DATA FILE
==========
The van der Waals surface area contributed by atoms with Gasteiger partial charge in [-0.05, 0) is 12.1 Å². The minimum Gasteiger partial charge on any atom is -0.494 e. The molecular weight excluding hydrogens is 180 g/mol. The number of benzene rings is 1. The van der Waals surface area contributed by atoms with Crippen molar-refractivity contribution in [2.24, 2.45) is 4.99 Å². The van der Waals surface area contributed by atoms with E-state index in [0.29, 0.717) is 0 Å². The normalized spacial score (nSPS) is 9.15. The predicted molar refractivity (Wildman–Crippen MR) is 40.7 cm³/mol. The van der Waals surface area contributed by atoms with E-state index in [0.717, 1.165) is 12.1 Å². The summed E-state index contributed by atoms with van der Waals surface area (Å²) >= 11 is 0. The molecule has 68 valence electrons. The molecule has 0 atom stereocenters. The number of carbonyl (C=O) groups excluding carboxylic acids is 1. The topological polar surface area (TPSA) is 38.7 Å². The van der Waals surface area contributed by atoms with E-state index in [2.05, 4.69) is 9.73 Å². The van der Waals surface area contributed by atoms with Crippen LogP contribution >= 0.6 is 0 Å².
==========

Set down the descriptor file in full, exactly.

The van der Waals surface area contributed by atoms with Gasteiger partial charge in [-0.05, 0) is 12.1 Å². The minimum Gasteiger partial charge on any atom is -0.494 e. The molecular weight excluding hydrogens is 180 g/mol. The number of benzene rings is 1. The van der Waals surface area contributed by atoms with Crippen molar-refractivity contribution in [2.24, 2.45) is 4.99 Å². The van der Waals surface area contributed by atoms with E-state index in [0.29, 0.717) is 0 Å². The normalized spacial score (nSPS) is 9.15. The predicted molar refractivity (Wildman–Crippen MR) is 40.7 cm³/mol. The van der Waals surface area contributed by atoms with E-state index in [0.717, 1.165) is 12.1 Å². The summed E-state index contributed by atoms with van der Waals surface area (Å²) >= 11 is 0. The molecule has 68 valence electrons. The molecule has 0 atom stereocenters. The number of carbonyl (C=O) groups excluding carboxylic acids is 1. The topological polar surface area (TPSA) is 38.7 Å². The van der Waals surface area contributed by atoms with E-state index in [2.05, 4.69) is 9.73 Å². The van der Waals surface area contributed by atoms with Crippen LogP contribution >= 0.6 is 0 Å².